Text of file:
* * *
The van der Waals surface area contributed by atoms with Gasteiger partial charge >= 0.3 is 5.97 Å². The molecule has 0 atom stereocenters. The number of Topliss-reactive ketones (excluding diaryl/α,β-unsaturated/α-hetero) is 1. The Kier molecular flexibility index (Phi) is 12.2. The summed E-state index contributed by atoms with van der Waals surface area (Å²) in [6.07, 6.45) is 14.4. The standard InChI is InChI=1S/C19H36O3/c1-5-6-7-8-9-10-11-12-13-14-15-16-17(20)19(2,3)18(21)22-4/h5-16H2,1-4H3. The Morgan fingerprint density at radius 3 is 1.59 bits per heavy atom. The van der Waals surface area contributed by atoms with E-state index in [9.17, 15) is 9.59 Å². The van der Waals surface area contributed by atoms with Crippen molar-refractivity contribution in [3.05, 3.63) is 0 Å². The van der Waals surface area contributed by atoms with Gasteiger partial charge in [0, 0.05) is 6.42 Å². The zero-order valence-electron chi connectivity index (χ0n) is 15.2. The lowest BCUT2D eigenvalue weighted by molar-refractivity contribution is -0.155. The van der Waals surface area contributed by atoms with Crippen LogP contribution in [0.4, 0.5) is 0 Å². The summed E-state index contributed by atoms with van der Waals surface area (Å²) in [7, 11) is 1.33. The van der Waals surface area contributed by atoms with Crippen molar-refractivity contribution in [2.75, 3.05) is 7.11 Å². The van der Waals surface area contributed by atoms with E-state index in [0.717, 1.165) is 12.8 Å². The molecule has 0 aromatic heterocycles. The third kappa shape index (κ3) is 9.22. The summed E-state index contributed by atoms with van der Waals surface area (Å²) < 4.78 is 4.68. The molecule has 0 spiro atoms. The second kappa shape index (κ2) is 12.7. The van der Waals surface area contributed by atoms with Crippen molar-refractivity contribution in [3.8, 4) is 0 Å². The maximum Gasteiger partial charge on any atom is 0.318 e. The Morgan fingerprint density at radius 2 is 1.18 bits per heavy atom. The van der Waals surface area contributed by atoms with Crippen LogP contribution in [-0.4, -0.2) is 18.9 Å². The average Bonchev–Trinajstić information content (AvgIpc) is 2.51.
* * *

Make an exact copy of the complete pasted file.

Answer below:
The van der Waals surface area contributed by atoms with Gasteiger partial charge >= 0.3 is 5.97 Å². The molecule has 0 atom stereocenters. The number of Topliss-reactive ketones (excluding diaryl/α,β-unsaturated/α-hetero) is 1. The Kier molecular flexibility index (Phi) is 12.2. The summed E-state index contributed by atoms with van der Waals surface area (Å²) in [6.07, 6.45) is 14.4. The standard InChI is InChI=1S/C19H36O3/c1-5-6-7-8-9-10-11-12-13-14-15-16-17(20)19(2,3)18(21)22-4/h5-16H2,1-4H3. The Morgan fingerprint density at radius 3 is 1.59 bits per heavy atom. The van der Waals surface area contributed by atoms with E-state index in [9.17, 15) is 9.59 Å². The van der Waals surface area contributed by atoms with Crippen molar-refractivity contribution in [3.05, 3.63) is 0 Å². The van der Waals surface area contributed by atoms with Gasteiger partial charge in [0, 0.05) is 6.42 Å². The zero-order valence-electron chi connectivity index (χ0n) is 15.2. The lowest BCUT2D eigenvalue weighted by molar-refractivity contribution is -0.155. The van der Waals surface area contributed by atoms with Crippen LogP contribution in [0.4, 0.5) is 0 Å². The summed E-state index contributed by atoms with van der Waals surface area (Å²) in [7, 11) is 1.33. The van der Waals surface area contributed by atoms with Crippen molar-refractivity contribution in [2.75, 3.05) is 7.11 Å². The van der Waals surface area contributed by atoms with E-state index in [0.717, 1.165) is 12.8 Å². The molecule has 0 aromatic heterocycles. The third kappa shape index (κ3) is 9.22. The summed E-state index contributed by atoms with van der Waals surface area (Å²) < 4.78 is 4.68. The molecule has 0 spiro atoms. The second kappa shape index (κ2) is 12.7. The van der Waals surface area contributed by atoms with Crippen molar-refractivity contribution in [3.8, 4) is 0 Å². The maximum Gasteiger partial charge on any atom is 0.318 e. The Morgan fingerprint density at radius 2 is 1.18 bits per heavy atom. The van der Waals surface area contributed by atoms with Crippen LogP contribution in [-0.4, -0.2) is 18.9 Å². The average Bonchev–Trinajstić information content (AvgIpc) is 2.51.